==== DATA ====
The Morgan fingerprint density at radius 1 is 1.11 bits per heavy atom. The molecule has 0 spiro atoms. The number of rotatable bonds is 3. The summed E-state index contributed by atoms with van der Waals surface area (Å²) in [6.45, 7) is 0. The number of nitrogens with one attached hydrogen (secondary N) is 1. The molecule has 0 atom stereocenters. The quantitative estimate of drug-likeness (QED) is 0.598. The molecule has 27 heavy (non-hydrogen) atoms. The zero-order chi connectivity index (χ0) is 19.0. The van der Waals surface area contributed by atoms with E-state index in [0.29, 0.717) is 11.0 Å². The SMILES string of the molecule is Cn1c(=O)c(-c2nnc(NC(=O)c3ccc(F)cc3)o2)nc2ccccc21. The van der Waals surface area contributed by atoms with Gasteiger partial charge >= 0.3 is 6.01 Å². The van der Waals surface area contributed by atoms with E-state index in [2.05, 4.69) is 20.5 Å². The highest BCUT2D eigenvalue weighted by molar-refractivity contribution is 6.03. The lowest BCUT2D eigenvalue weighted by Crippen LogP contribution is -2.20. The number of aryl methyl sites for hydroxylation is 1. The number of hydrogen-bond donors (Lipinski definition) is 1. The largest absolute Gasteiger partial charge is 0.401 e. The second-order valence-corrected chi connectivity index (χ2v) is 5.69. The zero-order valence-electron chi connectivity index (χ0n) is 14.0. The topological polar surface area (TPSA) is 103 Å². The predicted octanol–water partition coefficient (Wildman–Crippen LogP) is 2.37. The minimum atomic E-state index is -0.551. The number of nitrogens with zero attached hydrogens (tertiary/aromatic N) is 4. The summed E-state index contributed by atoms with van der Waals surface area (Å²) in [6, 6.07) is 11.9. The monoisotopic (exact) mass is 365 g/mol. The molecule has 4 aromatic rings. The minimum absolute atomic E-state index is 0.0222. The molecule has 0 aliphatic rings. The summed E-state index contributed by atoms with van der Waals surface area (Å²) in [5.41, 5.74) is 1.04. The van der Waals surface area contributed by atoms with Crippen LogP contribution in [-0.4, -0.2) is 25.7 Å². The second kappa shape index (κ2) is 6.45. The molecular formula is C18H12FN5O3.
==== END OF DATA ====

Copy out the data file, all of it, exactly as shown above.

The Morgan fingerprint density at radius 1 is 1.11 bits per heavy atom. The molecule has 0 spiro atoms. The number of rotatable bonds is 3. The summed E-state index contributed by atoms with van der Waals surface area (Å²) in [6.45, 7) is 0. The number of nitrogens with one attached hydrogen (secondary N) is 1. The molecule has 0 atom stereocenters. The quantitative estimate of drug-likeness (QED) is 0.598. The molecule has 27 heavy (non-hydrogen) atoms. The zero-order chi connectivity index (χ0) is 19.0. The van der Waals surface area contributed by atoms with E-state index in [0.29, 0.717) is 11.0 Å². The SMILES string of the molecule is Cn1c(=O)c(-c2nnc(NC(=O)c3ccc(F)cc3)o2)nc2ccccc21. The van der Waals surface area contributed by atoms with Gasteiger partial charge >= 0.3 is 6.01 Å². The van der Waals surface area contributed by atoms with E-state index in [2.05, 4.69) is 20.5 Å². The highest BCUT2D eigenvalue weighted by molar-refractivity contribution is 6.03. The lowest BCUT2D eigenvalue weighted by Crippen LogP contribution is -2.20. The number of aryl methyl sites for hydroxylation is 1. The number of hydrogen-bond donors (Lipinski definition) is 1. The largest absolute Gasteiger partial charge is 0.401 e. The second-order valence-corrected chi connectivity index (χ2v) is 5.69. The zero-order valence-electron chi connectivity index (χ0n) is 14.0. The topological polar surface area (TPSA) is 103 Å². The predicted octanol–water partition coefficient (Wildman–Crippen LogP) is 2.37. The minimum atomic E-state index is -0.551. The number of nitrogens with zero attached hydrogens (tertiary/aromatic N) is 4. The summed E-state index contributed by atoms with van der Waals surface area (Å²) in [6, 6.07) is 11.9. The monoisotopic (exact) mass is 365 g/mol. The molecule has 4 aromatic rings. The minimum absolute atomic E-state index is 0.0222. The molecule has 0 aliphatic rings. The summed E-state index contributed by atoms with van der Waals surface area (Å²) in [5.41, 5.74) is 1.04. The van der Waals surface area contributed by atoms with Crippen LogP contribution in [-0.4, -0.2) is 25.7 Å². The second kappa shape index (κ2) is 6.45. The molecular formula is C18H12FN5O3.